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GCN : November and December 2014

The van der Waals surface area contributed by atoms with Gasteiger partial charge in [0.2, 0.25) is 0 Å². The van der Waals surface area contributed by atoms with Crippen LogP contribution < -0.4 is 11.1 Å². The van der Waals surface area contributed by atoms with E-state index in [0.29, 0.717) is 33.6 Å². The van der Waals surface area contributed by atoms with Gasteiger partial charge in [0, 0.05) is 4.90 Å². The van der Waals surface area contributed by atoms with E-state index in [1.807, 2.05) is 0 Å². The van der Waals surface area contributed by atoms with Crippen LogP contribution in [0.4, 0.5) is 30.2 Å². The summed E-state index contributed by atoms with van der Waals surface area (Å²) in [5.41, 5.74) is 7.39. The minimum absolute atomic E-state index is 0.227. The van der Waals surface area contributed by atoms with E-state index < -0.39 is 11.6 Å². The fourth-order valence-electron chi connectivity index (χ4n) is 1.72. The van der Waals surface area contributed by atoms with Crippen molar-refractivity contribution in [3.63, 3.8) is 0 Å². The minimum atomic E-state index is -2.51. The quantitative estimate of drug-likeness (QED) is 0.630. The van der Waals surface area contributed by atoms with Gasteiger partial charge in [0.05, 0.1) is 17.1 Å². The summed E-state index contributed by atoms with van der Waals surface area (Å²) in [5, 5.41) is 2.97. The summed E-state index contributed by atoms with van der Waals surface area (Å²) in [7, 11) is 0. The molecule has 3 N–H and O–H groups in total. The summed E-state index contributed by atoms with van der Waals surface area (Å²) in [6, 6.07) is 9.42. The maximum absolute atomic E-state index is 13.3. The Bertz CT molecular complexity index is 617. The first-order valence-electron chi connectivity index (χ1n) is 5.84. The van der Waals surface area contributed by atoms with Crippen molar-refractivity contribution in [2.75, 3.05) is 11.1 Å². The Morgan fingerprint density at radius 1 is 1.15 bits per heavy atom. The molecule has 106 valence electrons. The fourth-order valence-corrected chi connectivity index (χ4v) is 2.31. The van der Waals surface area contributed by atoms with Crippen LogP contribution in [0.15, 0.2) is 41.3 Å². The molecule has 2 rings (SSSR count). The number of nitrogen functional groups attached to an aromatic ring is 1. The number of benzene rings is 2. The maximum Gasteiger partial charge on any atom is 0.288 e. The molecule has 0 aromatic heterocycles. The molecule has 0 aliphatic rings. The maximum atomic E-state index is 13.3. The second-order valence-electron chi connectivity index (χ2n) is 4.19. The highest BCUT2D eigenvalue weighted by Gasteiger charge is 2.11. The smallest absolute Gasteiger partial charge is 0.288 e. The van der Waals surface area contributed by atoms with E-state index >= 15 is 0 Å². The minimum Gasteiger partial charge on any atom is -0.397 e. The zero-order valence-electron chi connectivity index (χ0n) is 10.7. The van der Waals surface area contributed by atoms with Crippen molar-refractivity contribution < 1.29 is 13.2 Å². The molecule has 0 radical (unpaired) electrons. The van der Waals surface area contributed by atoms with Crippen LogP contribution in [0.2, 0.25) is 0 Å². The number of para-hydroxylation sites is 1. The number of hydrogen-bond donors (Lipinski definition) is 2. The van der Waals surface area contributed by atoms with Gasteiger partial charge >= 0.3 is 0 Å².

The National Institute of Standards and Technology is readying guidance to help agencies vet commercial mobile applications that workers might use on government-issued devices or personal apps that access government networks. The draft guidelines, "Technical Con- siderations for Vetting 3rd Party Mobile Apps," aim to help agencies assess a mobile app's security, behavior and reliability to determine if the app is ac- ceptable for their environments. The guidance is intended to be in- structive rather than prescriptive, letting government of cials choose what risks apply to their agencies. "There needs to be more awareness of what the apps actually do, what information they're collecting and how you may put your network at risk," said Tom Karygiannis, a NIST computer scientist, who helped develop the guidelines. The guidelines also focus on users outside the IT department who "need to have an awareness of how their security and privacy might be compromised as they use these devices," Karygiannis said. As for for the IT technical staff, "there are new technologies in there, so they need new tools and new security technologies to help secure both the device itself and the network it con- nects to." According to the draft, vetting re- quires having access to an app's binary code and its most basic metadata, such as a primary point of contact who can answer questions regarding the app's intended use within the organization. Better still is access to source code. To prepare for testing, agencies must identify the developer and know its reputation, the intended hardware plat- form and con guration and any digital signatures that apply. Primary examples of things to test, according to the draft, include whether the app protects sensitive data and privacy, is reliable and available and performs as promised. In an appendix, the authors de ne the vulnerabilities speci c to applications running on devices using Android and iOS operat- ing systems. The guidance isn't intended to be universal. What's a big deal at one agency might not be at another, Karygiannis said. For instance, a public relations of cer at a law enforcement branch might want to access social media, while rst responders collecting medical or other personal data have an obligation to avoid exposing private information. What's more, agencies have different levels of risk tolerance. "We just want to make them aware what the risks are, provide some guidance on what they could do about it, but ultimately they're responsible for accepting the risks," he said. App vetting is important because apps represent a new business model for government. "On your desktop environment, maybe you were familiar with three or four major vendors," Karygiannis said. "Now there's hundreds of thousands out there that you're not really sure how mature their software development process is or you're not really sure what the apps do." NIST's draft document could help that a bit, too, though. It will let vendors that make software development tools or testing tools see what tests they need to be able to perform and what mistakes to avoid in making apps.• BY STEPHANIE KANOWITZ Apps not safe for work? NIST drafts guide for checking BYOD of choice for Congress Of 102 lawmakers whose of ces responded to a survey questionnaire from The Hill, more than 71 percent use iPhones, 9 percent use Android phones and 28 percent carry a BlackBerry. Not surprisingly, many carry more than one device. Among those using tablets, 95 percent use iPads. Congress is much more Apple-friendly than the nation as a whole, ac- cording to The Hill survey, where about 42 percent of smartphone owners have an iPhone and 52 percent have an Android. Rep. Mike Honda (D-Calif.), who represents the Silicon Valley district that includes Apple's headquarters, also has the full suite of an iPhone, iPad and MacBook Air --- and he's looking into picking up one of the company's new Apple Watches, spokesman Ken Scud- der said. The lone Windows phone owner is Rep. Suzan DelBene (D-Wash.), a former Microsoft executive who now represents the district that includes the company's Redmond, Wash., headquarters. DelBene's staffers use Windows phones as well, her of ce told The Hill. Like most Ameri- cans, popular apps for lawmakers include those that provide news, weather and traf c, although Reps. Jared Polis (D- Colo.) and Randy Hultgren (R-Ill.) told The Hill they were fans of Capitol Bells, an app developed by a former Capitol Hill staffer that decodes the Capitol's buzzer system and lets the general public follow along.• GCN NOVEMBER/DECEMBER 2014 • GCN.COM 9